Chairman Robert J. Dalessandro interviewed by Historynet.com
By HISTORYNET Staff
Established by Congress in 2013, the World War I Centennial Commission is charged with planning, developing and executing programs to commemorate the centennial of World War I. Chairing the commission is historian, author, battlefield tour leader and retired U.S. Army Colonel Robert J. Dalessandro. Following in the footsteps of his grandfathers, who served in World War I, Dalessandro was commissioned in the U.S. Army after graduating from the Virginia Military Institute. He has since held a range of staff and leadership positions in the military and government. Dalessandro is a former director of the U.S. Army Center of Military History and remains deputy secretary of the American Battle Monuments Commission.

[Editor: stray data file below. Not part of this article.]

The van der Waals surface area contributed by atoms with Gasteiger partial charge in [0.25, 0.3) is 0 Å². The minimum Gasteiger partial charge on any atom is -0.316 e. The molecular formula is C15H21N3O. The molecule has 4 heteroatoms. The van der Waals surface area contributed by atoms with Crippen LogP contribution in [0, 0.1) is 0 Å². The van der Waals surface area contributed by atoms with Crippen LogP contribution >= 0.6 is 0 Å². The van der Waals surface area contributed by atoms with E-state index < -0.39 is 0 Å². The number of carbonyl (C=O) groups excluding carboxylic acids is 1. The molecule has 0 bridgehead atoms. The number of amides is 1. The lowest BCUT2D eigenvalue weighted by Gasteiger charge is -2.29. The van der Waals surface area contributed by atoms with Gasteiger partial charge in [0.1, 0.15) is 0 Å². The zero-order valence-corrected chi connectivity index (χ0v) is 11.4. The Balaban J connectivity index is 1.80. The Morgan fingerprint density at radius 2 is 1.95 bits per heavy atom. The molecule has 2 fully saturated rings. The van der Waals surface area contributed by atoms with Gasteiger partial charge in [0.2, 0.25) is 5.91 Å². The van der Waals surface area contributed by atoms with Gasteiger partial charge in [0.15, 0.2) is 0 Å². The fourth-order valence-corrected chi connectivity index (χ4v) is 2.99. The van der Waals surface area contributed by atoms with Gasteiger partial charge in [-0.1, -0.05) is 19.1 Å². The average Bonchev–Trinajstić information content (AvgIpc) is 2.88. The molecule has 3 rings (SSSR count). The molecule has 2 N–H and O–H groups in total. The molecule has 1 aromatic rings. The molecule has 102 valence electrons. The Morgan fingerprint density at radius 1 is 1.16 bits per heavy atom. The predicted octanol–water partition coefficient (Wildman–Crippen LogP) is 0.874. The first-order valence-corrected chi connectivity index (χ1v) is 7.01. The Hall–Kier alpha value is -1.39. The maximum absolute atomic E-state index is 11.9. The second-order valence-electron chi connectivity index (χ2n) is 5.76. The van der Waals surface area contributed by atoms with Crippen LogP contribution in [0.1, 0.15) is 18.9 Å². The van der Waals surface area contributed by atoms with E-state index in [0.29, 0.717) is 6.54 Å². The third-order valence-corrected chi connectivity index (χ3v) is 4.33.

What are the origins of the World War I Centennial Commission?
The commission was created by an act of Congress. It is unusual in that it’s bipartisan and a congressional commission, not a presidential one. There were appointments to the commission by the president, by the majority and minority leaders of both the House and Senate, by the Veterans of Foreign Wars and the American Legion, and by the National World War I Museum in Kansas City.
What is its mission?
Our number one mission to educate the American people about the nation’s participation in World War I. We do that through a variety of “sub missions,” one of which is to coordinate events nationwide. We set up a vigorous series of programs throughout the United States, and we make recommendations to the president and Congress on which events they should attend. Another of our missions is to revitalize Washington, D.C.’s Pershing Park and make it a National World War I Memorial in conjunction with the national memorial in Kansas City.
Read more: Chairman Robert J. Dalessandro interviewed by Historynet.com